Week in Reading (and heading up to #BEA15)

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Book Expo is officially upon us (already?), and I'm about to shut down this computer and head to the train station. I've got The Star Side of Bird Hill with me to read on my way to New York, and if I finish that, I'm contemplating picking up The Shore (finally). I've got my headphones packed, and plan to squeeze in some listening to The Drums of Autumn (still) while traipsing around NYC.

Never Half-Ass Two Things

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I spent Monday and Tuesday of this week at a conference in DC, joining a learning intensive as faculty and a panelist. After the conference on Tuesday, I scurried back to Frederick just in time to join a book club meeting that evening. Too tired to do much of anything Tuesday night, I went to bed early, woke up at the crack of dawn the next morning to do some work before my Wednesday yoga class, then rushed home to shower, change, and load the car for our board's quarterly meeting last night.

In news that will likely surprise no one: I felt under-prepared for the conference on Monday, I hadn't finished the book in time for the book club meeting on Tuesday, and I forgot a few significant pieces of paper needed for the board meeting on Wednesday. I have been, contrary to Ron Swanson's words of wisdom, half-assing not just two things, but many things all at once.

Week in Reading: May 18th

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week in reading may 18, the winter people by jennifer mcmahon, a hobbit, a wardrobe and a great war by joseph loconte, catch-22 by joseph heller, cloud atlas by david mitchell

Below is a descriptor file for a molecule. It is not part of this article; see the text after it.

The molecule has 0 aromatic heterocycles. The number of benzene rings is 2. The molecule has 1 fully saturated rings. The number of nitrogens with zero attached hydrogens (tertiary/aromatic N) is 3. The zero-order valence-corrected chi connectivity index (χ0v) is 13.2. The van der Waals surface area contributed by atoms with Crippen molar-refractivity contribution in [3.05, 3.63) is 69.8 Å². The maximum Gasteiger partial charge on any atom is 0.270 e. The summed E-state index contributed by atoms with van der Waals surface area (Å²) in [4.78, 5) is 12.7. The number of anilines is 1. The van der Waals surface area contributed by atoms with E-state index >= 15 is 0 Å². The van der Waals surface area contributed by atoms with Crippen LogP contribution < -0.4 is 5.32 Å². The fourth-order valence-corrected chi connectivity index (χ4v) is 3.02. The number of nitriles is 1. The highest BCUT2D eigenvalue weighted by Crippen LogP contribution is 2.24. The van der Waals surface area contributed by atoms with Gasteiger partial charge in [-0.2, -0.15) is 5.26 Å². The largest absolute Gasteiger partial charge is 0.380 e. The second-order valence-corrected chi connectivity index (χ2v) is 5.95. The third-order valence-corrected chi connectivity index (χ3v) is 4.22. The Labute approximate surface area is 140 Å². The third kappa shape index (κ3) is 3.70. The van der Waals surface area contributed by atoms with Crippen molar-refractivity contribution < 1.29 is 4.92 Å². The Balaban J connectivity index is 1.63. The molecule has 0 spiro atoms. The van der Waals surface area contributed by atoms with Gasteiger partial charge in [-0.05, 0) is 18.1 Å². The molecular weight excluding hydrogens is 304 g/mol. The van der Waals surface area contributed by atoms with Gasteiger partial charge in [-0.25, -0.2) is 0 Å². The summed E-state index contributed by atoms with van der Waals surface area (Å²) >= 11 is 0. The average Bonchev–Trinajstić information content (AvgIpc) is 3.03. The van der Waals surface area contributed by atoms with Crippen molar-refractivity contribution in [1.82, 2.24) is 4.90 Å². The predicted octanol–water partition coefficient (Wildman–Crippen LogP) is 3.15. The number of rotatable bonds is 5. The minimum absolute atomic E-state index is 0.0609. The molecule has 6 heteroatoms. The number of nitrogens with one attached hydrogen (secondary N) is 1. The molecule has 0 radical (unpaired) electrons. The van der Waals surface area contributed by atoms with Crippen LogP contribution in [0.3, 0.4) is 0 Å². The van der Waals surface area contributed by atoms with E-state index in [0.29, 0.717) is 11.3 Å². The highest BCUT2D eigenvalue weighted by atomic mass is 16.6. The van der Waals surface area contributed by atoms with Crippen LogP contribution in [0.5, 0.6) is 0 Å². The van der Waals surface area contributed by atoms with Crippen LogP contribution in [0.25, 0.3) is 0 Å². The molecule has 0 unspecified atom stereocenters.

Last week was a bit of a slow reading week for me. I've got a bunch of stuff I'm working on for various deadlines and review commitments, but the lack of "for pleasure" reading has my brain shutting down and my yearning for television cranked into high gear. As such, I spent much of last week catching up on Orphan Black and reading graphic novels (Sex Criminals Vol. 2 and Lumberjanes Vol. 1, to be specific), while working through the last of Something Must Be Done About Prince Edward County and starting A Hobbit, a Wardrobe, and a Great War. I also finished Cuckoo's Calling on audio in the midst of much driving around and laundry folding--can't wait to get to the second book.

Book Review: The Fishermen, by Chigozie Obioma

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This review originally ran in Shelf Awareness for Readers.


When the four brothers who are the focus of Chigozie Obioma's debut novel, The Fishermen, decide to go down to their village river to fish, they have no way of knowing that their lives will be changed forever. But their encounter with the town madman on the riverbank--who prophesies that the oldest brother will be killed by one of his fellow fishermen--proves to be a turning point.

Short Reviews of Four Short Books

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I love me a good chunkster (Anna Karenina, anyone?), but from time to time, a step away from the 1,000-page tomes and into the world of 150-page micro-books is good for the soul. Here are a few short titles I've picked up of late:

Week in Reading: May 11th (and Book Expo Plans)

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It's May! It's May! The lovely month of May...

Currently: Lavender Everything

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It's Saturday! And though I'm reading a ton (currently: devouring California by Edan Lepucki on my Nook and listening to Cuckoo's Calling by JK Rowling Robert Galbraith in the car), I'm a bit burnt out on talking about books*, given a crunch of deadlines that all fell in the same two-week span. So instead, here are some non-book things I'm loving, in a trend I might continue over the coming weeks to explore some of my non-bookish delights. They do exist.

This week, it's lavender: lavender everything, lavender everywhere.